China and Japan on Thursday are set to mark the 50th anniversary of the normalization of bilateral diplomatic ties, but prospects are dim for their relations to improve significantly amid a deepening rift between Beijing and Western nations with heightened tensions across the Taiwan Strait.
Experts have pointed out that bilateral relations are "full of downside risks" with a stronger rivalry between the two Asian neighbors, and the 50th anniversary is unlikely to change the basic trend in ties.
However, they said Beijing's interest in not further escalating tensions with Tokyo as it focuses on intensifying competition with the United States as well as mutually beneficial trade and investment relations between the world's second- and third-largest economies, offer a ray of hope for the improvement of ties.
Additionally, the eventual full resumption of people-to-people exchanges between the two countries, including tourists and students, that have been disrupted by the COVID-19 pandemic could enhance overall relations to some degree, they said.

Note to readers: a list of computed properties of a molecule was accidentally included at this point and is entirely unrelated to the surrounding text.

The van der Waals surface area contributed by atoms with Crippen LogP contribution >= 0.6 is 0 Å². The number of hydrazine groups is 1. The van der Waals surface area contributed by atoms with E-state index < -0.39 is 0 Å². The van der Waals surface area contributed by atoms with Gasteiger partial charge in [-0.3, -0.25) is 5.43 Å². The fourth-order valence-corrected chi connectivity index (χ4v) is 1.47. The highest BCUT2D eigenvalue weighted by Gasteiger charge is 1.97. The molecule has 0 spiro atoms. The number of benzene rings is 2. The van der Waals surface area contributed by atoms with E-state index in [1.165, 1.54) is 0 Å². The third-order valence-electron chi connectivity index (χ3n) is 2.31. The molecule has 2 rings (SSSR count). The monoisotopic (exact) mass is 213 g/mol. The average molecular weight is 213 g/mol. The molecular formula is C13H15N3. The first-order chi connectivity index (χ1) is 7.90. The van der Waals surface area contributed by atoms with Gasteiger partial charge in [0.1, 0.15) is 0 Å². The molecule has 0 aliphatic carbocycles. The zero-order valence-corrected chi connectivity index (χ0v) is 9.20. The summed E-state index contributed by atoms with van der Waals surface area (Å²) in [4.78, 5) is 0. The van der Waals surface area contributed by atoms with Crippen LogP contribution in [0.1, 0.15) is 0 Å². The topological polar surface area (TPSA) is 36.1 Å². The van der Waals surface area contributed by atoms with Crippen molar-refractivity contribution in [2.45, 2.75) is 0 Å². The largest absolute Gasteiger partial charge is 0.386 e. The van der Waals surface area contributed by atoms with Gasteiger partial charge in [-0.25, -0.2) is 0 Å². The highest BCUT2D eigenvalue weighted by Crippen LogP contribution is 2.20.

China's former Vice Premier Liu Yandong said in a recent symposium marking the anniversary, the two countries have formed "an inseparable community of destiny." China remains Japan's largest trading partner and bilateral trade in 2021 reached a record $391.4 billion, according to the Japan External Trade Organization.
In 2019, before the outbreak of the global health crisis, the number of people traveling between mainland China and Japan stood at over 12 million, with Japan welcoming nearly 10 million visitors from the mainland -- the highest number among all foreign visitors and accounting for some 30 percent of the total, official data showed.
Over the 50 years of relations, more than 250 friendship city agreements have been concluded between the two countries, Chinese Ambassador to Japan Kong Xuanyou said at the symposium.
Despite those figures suggesting robust bilateral exchanges, public sentiment was not favorable last year, with nearly 80 percent of respondents to a Japanese government poll saying they had no affinity for China and about 70 percent in China holding a negative image of Japan in a private-sector survey.